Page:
Tuesday, January 12, 2010

Bomb Rigged Motorcycle Kills Iranian Nuclear Scientist With Ties To Mousavi

A nuclear scientist who the Iranians claim was not involved in Iran's nuclear program was killed when a bomb rigged motorcycle blew up as the scientist emerged from his apartment in Tehran. The scientist, who was a professor at Tehran University, also happened to be a supporter of opposition leader Mirhussein Mousavi, which raises questions as to whether the regime's thugs took out the scientist as a message to Mousavi and his supporters.
State media identified the victim as Masoud Ali Mohammadi, 50, a professor at Tehran University, which has been at the center of recent protests by student opposition supporters. Before the election, pro-reform Web sites published Ali Mohammadi's name among a list of 240 Tehran University teachers who supported Mousavi.

Hard-line government supporters called at recent street rallies for the execution of opposition leaders. But Ali Mohammadi was not a well-known figure in Iran.

The government blamed the rare assassination on an armed Iranian opposition group that it said operated under the direction of Israel and the U.S. Iran often accuses the two countries of meddling in its affairs - both when it comes to postelection unrest and its nuclear program. Israel's Foreign Ministry had no comment.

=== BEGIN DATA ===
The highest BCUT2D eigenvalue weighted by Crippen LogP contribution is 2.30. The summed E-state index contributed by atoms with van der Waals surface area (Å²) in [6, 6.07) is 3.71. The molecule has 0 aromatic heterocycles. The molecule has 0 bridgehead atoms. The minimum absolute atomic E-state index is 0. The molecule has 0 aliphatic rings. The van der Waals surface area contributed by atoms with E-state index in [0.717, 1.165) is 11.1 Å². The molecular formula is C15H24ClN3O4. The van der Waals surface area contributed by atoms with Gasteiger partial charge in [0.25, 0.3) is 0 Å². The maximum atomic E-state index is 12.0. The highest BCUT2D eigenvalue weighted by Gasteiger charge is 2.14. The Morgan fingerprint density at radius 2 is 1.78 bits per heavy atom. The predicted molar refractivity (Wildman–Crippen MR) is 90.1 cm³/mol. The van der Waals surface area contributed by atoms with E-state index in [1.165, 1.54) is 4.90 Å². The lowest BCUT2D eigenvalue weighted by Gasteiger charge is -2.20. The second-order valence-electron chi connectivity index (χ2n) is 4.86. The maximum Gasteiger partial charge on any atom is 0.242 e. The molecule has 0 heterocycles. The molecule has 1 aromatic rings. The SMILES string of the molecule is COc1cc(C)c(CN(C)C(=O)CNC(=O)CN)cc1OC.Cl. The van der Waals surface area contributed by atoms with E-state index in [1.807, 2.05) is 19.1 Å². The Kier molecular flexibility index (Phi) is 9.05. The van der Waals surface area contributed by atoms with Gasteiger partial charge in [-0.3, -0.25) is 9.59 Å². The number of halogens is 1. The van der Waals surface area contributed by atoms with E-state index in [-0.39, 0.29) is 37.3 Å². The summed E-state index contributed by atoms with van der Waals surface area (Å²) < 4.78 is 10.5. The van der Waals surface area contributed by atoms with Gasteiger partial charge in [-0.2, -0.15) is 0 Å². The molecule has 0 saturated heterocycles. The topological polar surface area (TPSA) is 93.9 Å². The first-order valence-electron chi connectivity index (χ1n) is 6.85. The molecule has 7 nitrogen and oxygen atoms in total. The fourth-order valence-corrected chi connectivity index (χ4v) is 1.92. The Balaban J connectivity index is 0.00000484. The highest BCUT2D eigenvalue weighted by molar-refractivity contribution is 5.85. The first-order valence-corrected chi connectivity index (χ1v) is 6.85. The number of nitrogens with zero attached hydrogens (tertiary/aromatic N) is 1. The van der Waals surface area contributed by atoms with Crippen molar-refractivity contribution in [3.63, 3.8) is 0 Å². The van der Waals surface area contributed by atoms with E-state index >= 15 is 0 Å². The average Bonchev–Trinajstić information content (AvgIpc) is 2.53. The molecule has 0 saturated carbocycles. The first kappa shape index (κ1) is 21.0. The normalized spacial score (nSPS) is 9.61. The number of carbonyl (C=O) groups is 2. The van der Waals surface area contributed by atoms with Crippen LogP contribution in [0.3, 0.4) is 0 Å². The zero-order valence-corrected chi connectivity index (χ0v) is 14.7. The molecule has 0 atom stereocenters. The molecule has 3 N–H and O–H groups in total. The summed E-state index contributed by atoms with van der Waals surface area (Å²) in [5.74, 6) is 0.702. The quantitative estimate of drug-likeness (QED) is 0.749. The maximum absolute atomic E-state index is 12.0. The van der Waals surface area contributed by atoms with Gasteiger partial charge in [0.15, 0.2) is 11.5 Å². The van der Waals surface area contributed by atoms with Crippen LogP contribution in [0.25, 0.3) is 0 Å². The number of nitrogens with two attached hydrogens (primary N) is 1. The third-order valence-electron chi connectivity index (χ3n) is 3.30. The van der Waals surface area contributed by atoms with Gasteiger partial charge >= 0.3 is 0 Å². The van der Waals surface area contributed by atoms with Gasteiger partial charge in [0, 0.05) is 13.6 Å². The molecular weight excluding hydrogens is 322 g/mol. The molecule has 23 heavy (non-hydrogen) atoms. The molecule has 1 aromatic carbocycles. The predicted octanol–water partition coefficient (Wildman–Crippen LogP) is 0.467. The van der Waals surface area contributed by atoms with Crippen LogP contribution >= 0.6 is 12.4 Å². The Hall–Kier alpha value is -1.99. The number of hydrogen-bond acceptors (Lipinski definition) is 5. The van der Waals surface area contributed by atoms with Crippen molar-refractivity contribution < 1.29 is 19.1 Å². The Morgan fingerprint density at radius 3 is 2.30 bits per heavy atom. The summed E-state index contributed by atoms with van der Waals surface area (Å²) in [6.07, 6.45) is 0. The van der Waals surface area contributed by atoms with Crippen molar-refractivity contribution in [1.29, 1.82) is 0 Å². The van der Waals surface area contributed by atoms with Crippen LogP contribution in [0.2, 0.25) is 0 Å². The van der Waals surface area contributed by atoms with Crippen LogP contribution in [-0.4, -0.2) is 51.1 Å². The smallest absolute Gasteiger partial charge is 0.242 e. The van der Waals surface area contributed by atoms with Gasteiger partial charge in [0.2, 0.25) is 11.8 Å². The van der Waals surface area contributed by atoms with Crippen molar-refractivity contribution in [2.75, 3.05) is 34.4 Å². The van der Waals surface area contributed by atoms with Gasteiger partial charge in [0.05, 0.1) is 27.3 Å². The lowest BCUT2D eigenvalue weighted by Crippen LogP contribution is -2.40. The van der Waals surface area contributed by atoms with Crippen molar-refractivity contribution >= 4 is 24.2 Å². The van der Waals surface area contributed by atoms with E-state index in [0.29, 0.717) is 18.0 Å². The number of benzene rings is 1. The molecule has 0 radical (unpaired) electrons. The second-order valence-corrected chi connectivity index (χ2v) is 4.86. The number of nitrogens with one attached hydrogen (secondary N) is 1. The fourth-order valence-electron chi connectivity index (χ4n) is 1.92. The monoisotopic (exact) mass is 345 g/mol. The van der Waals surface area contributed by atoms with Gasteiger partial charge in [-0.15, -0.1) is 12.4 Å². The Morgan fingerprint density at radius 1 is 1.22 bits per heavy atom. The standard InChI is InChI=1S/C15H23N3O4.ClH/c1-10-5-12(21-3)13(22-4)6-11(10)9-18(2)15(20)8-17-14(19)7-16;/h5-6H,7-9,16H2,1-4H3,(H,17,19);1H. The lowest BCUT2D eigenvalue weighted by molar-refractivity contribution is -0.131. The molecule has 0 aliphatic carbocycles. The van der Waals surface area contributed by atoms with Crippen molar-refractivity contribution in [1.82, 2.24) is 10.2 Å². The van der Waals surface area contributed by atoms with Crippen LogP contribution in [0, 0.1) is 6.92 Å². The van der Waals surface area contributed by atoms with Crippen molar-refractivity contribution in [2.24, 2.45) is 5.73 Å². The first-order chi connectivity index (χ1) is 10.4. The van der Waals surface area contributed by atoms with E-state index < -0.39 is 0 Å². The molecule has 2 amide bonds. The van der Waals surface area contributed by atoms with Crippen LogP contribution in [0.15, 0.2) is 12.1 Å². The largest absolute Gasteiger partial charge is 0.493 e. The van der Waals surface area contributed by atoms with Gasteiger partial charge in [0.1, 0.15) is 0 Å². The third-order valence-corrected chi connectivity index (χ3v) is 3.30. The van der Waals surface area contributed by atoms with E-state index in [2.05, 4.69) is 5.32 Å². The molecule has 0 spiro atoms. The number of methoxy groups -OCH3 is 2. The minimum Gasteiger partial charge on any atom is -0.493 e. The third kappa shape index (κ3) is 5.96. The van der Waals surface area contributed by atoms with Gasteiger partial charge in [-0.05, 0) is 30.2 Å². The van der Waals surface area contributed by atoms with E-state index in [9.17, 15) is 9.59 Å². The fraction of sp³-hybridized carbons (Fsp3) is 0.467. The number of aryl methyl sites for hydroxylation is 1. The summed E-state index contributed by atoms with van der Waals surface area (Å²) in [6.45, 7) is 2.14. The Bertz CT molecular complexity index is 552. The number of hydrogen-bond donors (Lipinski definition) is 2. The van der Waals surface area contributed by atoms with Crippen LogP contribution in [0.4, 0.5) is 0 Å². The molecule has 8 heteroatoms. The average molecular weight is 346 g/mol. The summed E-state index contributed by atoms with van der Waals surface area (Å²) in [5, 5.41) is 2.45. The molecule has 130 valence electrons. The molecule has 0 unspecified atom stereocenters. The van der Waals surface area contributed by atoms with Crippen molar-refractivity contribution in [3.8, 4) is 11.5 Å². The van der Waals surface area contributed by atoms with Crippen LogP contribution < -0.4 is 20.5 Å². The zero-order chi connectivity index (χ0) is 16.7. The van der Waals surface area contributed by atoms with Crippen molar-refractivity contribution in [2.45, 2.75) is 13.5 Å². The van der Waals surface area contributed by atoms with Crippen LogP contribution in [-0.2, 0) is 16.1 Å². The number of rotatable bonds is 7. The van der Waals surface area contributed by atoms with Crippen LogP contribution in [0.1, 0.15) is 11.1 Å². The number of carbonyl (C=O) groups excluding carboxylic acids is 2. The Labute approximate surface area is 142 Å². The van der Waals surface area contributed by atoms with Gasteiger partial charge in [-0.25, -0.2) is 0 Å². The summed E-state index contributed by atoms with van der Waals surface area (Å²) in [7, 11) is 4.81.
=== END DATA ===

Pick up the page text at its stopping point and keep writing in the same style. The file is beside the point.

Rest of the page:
A spokesman for the atomic agency, Ali Shirzadian, told The Associated Press that Ali Mohammadi had no link with the agency responsible for Iran's contentious nuclear program. Iran is under pressure from the United States and its European allies, which suspect Tehran is seeking to develop nuclear weapons. Iran denies that.

"He was not involved in the country's nuclear program," Shirzadian said of the victim.

Another Iranian nuclear scientist, Shahram Amiri, disappeared in June while on a pilgrimage to Saudi Arabia, raising questions about whether he defected and gave the West information on the country's nuclear program. Amiri worked at a university linked to the Revolutionary Guard and his wife said he was researching medical uses of nuclear technology at a university.
That the Iranians are stressing that this wasn't a scientist involved in the nuclear program increases the likelihood that the assassination was the work of the Basiji at the order of the regime to intimidate Mousavi's opposition to cease and desist or face the harsh repercussions.

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